WASHINGTON: Faced with accusations of "alarmism" over a possible Russian invasion of Ukraine, Washington is on the defensive over the credibility of its warnings, even as it keeps certain cards close to its chest.

"This is not alarmism. This is simply the facts," US Secretary of State Antony Blinken said Monday in a press conference.

Washington in the autumn started sounding the alarm over a massive buildup of Russian troops on its border with Ukraine, accusing President Valdimir Putin of planning a massive attack.

In recent days, President Joe Biden's administration leaked what US intelligence deems the current situation on the border.

Separatist leader says full-scale war in east Ukraine could break out

Russia already has 110,000 troops on its ex-Soviet neighbor's frontiers, nearly 70 percent of the 150,000 needed for a full-scale invasion, which could be launched by mid-February, according to the intelligence.

But key players have sought to tone down the alarm.

"Do not believe the apocalyptic predictions," Ukraine's Foreign Minister Dmytro Kuleba tweeted on Sunday.

In a small concession, the White House last week walked back on qualifying a potential invasion as "imminent."

This was not long after European authorities had expressed irritation at US rhetoric on the crisis.

"We know very well what the degree of threats are and the way in which we must react, and no doubt we must avoid alarmist reactions," EU foreign policy chief Josep Borrell said at the end of January.

However, on Monday, side by side with Blinken in Washington, he seemed more in step with the Americans.

"We are living, to my understanding, the most dangerous moment for security in Europe after the end of the Cold War," Borrell said.

"140,000 troops massed in the border is not to go to have tea."

'Tailored for political means'

For Nina Khrushcheva, international affairs professor at New York's New School, Washington is in danger of crying wolf.

"The problem with the US credibility is that they've been talking about the imminent invasion for three months now," she told AFP . "The United States intelligence, we know, not only it's not always perfect, but it's also often tailored for political means."

She cited examples such as the alleged weapons of mass destruction used to justify the 2003 attack on Iraq that were never found, and more recently, the CIA's failure to predict the swift collapse of the Afghan government following the US withdrawal.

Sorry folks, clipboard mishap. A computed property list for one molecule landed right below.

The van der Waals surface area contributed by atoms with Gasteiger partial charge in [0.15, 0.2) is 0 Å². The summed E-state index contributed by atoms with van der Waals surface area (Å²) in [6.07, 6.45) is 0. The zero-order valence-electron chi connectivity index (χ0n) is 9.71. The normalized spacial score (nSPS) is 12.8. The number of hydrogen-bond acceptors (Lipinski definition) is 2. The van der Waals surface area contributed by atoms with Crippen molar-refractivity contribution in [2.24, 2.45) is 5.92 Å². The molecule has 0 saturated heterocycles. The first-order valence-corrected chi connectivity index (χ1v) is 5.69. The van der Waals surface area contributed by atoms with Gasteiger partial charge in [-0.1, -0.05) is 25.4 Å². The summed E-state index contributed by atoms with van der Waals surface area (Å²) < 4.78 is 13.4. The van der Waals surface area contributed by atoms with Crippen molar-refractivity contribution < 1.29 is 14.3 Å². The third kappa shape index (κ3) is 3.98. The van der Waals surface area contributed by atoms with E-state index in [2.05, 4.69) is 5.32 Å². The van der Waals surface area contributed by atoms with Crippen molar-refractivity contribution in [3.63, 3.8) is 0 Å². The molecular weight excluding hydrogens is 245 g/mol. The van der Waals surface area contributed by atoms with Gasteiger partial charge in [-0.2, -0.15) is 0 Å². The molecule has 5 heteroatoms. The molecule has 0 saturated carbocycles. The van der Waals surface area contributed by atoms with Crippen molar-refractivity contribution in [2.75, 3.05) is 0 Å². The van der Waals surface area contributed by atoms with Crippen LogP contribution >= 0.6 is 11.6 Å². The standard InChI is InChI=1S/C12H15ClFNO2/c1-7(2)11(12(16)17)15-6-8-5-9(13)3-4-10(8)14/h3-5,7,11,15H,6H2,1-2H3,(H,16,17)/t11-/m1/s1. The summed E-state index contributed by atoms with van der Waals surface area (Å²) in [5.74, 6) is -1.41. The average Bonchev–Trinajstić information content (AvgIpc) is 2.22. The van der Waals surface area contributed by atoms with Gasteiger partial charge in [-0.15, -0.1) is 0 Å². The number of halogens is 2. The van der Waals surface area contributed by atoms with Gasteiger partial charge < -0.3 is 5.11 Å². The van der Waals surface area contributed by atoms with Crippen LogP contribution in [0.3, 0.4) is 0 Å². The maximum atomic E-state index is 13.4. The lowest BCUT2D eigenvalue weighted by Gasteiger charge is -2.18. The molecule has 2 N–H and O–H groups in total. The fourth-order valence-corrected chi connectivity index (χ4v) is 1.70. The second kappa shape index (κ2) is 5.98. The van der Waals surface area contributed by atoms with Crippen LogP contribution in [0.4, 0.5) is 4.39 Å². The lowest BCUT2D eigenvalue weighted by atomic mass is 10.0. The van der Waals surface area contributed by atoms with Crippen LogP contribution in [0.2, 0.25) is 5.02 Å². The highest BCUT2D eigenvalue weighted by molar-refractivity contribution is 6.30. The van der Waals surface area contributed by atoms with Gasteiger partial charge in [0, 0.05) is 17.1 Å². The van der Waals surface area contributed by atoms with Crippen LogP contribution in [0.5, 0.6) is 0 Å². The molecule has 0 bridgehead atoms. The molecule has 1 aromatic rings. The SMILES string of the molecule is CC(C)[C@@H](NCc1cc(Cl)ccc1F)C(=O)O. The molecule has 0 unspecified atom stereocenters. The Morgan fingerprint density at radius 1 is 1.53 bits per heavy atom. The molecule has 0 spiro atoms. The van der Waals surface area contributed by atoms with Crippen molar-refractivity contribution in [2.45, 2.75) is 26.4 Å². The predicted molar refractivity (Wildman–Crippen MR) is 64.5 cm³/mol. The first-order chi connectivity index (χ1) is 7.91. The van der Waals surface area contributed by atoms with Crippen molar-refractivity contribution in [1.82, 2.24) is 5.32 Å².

Macron due in Kyiv after Putin says ready for compromise

An exchange at the State Department's daily press conference on Thursday illustrated a certain discomposure on the part of the US government.

Washington had just claimed to have evidence that Moscow was planning to film a fake Ukrainian attack on Russians to create a pretext to invade.

Pressed on the evidence for such a plot, State Department spokesman Ned Price dodged the issue, saying only the information came from US intelligence and that the decision to make it public was a sign of confidence.

"If you doubt the credibility of the US government, of the British government, of other governments, and want to find solace in information that the Russians are putting out...," Price said in a tense exchange.

"It is intelligence, so of course no intelligence evidence should be, or is usually, shared," she said.

"It's entirely possible of course the Russians are preparing both for a (false) flag operation or some kind of propaganda campaign, disinformation campaign," she added.

"Once you cry wolf way too often... it doesn't mean the wolf is not coming, but you have to be careful on how long and how forceful you cry."

'Difficult balance'

Caught in the crosshairs, Washington has tried to explain itself, without revealing more.

"The best antidote to disinformation is information, and that's what we've sought to provide to the best of our ability," Blinken said on Monday.

His spokesman also tried to smooth things over.

"I will certainly never be able to give you the proof that you, I'm sure, want," Price said.

"We are trying to strike a very difficult balance" between saying too much and not enough, he added.

"Even as we seek to expose Moscow's efforts, we don't want to jeopardize or potentially jeopardize our ability to collect this kind of information going forward."


Comments are closed.